The final point is there is now greater dispersion of prices in the bond market – making it ripe for active managers to find opportunities. During 2008 you had bank bonds trading at 10-30p in the pound, whereas utility/telecom bonds were being treated like royalty. Bonds were either incredibly cheap or expensive – very few bonds traded at the average level. Then we had QE and sterling investment grade dispersion came in and started to trade at the average level. But this is starting to change in a post QE world. In a nutshell – markets are creating very different prices for bonds.
M&G Corporate Bond fund manager Richard Woolnough says credit valuations can differ quite dramatically between sectors such as real estate and financials, where spreads remain quite wide, and other sectors such as health care and capital goods where spreads are significantly tighter^.
He says: “As a result, top down asset allocation will remain important, but it is likely that bottom-up security selection will also have an important role to play. We believe that a global, flexible and selective approach will therefore be key to unlocking returns.”^
With opportunities abound, here are a few UK corporate bond funds to consider.
TwentyFour Corporate Bond
TwentyFour Corporate Bond fund looks to achieve the highest possible income with the least amount of volatility. To find his holdings, manager Chris Bowie uses a bespoke quant research tool: Observatory System. This is designed to seek out the best risk-adjusted opportunities. The fund will only hold a maximum of 100 stocks at any one time, so that he can let the benefits of good stock selection shine through.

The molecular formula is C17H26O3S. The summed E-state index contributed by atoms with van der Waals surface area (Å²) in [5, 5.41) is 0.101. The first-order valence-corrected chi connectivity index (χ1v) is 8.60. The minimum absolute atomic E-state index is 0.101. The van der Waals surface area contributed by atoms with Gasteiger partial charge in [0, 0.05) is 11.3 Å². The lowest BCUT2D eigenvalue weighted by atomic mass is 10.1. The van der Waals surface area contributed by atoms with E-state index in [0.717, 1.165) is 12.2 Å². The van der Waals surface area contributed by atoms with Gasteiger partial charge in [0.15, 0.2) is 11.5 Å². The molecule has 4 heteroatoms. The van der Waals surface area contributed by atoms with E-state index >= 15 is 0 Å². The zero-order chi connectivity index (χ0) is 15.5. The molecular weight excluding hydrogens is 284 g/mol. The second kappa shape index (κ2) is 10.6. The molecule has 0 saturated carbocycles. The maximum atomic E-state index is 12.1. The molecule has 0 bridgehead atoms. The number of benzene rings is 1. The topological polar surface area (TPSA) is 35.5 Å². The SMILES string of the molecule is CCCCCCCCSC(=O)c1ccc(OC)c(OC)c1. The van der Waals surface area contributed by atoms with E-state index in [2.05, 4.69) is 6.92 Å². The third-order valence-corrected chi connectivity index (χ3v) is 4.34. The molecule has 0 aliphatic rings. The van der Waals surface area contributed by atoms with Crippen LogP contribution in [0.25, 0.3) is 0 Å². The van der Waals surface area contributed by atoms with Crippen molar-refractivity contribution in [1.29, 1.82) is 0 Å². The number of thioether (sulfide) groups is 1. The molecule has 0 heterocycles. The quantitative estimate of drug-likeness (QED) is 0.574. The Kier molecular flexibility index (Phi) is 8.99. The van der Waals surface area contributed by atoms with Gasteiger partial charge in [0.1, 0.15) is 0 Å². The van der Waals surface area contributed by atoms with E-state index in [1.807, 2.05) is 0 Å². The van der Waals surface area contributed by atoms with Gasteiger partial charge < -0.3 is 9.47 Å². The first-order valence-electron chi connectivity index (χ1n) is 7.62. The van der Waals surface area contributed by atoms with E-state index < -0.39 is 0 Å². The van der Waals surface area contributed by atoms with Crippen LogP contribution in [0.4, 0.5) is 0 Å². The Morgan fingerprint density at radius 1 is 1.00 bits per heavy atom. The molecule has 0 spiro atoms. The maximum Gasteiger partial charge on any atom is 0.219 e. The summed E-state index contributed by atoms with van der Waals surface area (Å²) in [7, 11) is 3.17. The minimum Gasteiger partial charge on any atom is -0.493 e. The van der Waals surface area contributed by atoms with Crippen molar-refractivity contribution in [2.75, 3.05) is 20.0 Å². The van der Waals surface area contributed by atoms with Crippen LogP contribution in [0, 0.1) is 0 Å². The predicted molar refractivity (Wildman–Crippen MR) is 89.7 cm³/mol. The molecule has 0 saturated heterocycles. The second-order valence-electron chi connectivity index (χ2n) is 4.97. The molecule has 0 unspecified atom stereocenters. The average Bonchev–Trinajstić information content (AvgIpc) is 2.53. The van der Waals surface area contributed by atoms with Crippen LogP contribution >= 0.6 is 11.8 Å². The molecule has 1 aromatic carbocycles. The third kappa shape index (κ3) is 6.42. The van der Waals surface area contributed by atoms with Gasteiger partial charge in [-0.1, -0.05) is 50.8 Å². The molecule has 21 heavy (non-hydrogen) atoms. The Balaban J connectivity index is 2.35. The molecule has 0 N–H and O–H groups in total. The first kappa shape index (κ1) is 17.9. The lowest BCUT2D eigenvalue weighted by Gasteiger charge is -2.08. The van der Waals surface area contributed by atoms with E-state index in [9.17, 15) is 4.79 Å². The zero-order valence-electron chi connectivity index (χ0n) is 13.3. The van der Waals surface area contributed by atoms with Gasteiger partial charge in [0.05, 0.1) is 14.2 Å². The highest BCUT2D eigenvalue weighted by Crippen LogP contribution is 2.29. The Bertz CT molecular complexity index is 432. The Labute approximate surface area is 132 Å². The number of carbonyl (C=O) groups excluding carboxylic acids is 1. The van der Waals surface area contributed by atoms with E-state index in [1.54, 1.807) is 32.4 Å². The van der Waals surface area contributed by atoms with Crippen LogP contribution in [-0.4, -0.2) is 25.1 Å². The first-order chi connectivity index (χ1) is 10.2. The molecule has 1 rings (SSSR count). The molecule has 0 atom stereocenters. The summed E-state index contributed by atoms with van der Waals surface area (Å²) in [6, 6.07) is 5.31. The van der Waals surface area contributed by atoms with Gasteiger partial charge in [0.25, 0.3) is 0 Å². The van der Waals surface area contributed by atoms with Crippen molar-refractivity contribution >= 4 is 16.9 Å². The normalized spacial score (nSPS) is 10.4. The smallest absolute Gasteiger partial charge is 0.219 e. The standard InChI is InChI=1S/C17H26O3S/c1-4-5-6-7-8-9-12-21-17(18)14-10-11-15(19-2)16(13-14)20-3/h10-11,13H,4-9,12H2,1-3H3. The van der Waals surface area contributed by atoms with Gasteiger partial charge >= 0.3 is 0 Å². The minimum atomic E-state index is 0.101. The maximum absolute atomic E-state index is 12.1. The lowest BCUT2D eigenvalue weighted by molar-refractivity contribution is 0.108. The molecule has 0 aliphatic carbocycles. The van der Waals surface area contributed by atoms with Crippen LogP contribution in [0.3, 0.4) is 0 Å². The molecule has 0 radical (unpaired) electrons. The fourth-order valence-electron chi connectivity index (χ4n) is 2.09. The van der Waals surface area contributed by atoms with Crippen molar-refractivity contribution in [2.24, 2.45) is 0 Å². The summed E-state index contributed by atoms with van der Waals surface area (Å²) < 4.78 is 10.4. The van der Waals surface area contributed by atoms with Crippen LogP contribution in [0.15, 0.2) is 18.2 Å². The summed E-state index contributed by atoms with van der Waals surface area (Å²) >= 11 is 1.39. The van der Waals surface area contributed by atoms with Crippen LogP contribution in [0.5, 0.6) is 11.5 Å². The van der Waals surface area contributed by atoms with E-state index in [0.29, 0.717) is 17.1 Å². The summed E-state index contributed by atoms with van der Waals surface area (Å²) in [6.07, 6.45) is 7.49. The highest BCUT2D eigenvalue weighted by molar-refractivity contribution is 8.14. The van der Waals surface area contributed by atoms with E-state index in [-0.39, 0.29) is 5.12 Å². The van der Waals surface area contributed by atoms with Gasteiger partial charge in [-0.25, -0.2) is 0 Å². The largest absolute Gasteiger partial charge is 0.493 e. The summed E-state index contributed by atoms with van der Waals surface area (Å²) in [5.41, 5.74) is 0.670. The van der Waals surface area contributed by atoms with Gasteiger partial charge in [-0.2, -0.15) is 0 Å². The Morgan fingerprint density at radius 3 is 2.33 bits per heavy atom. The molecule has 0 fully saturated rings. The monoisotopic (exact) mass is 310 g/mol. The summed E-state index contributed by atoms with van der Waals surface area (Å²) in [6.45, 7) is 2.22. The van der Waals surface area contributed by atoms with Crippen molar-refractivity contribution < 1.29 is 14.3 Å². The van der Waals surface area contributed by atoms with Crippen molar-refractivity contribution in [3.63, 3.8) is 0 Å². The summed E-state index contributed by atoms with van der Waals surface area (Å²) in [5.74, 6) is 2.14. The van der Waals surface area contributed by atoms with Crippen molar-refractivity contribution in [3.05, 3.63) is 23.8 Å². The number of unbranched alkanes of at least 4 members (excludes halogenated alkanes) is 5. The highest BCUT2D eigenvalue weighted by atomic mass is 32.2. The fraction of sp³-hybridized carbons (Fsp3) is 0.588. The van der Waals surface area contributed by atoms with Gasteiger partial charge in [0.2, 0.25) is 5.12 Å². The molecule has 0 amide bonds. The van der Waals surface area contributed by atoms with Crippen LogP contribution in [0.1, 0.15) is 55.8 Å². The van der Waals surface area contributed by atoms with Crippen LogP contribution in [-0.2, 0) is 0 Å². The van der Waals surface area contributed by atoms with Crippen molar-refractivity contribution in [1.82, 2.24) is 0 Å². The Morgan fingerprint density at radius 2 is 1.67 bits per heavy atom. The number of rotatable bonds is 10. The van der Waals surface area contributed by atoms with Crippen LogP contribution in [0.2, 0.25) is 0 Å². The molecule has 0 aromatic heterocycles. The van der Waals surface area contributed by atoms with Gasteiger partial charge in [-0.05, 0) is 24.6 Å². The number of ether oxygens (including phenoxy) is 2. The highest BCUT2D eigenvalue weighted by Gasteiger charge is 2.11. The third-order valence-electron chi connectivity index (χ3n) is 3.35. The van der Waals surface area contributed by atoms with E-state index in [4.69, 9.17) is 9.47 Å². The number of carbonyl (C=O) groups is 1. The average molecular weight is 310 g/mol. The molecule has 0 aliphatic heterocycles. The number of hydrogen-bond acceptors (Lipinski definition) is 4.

BlackRock Corporate Bond
This predominantly investment grade corporate bond fund combines the benefits of an experienced lead decision maker, Ben Edwards, with BlackRock's vast resources. These include specialist fixed income analysts, quantitative risk tools and a huge 24-hour global trading platform. We like this fund's flexible mandate and Ben's track record of consistently exploiting inefficiencies in the fixed income market.
Rathbone Ethical Bond
This fund invests in quality investment grade bonds looking for a competitive income whilst generating attractive total returns. Ethical exclusions are simple: no mining, arms, gambling, pornography, animal testing, nuclear power, alcohol or tobacco. This rules out about one third of the index. All positions must also have at least one positive environmental, social or corporate governance quality. The fund has had excellent long-term performance and, despite a style headwind, has held up well in unfavourable conditions.
*Source: Investment Association, May 2023
***Source: Artemis: Why investment grade bonds remain a compelling option for investors – May 2023
****Institute for Fiscal Studies
^Source: M&G – Investing In A New Dawn
Past performance is not a reliable guide to future returns. You may not get back the amount originally invested, and tax rules can change over time. The views expressed are those of the author and do not constitute financial advice.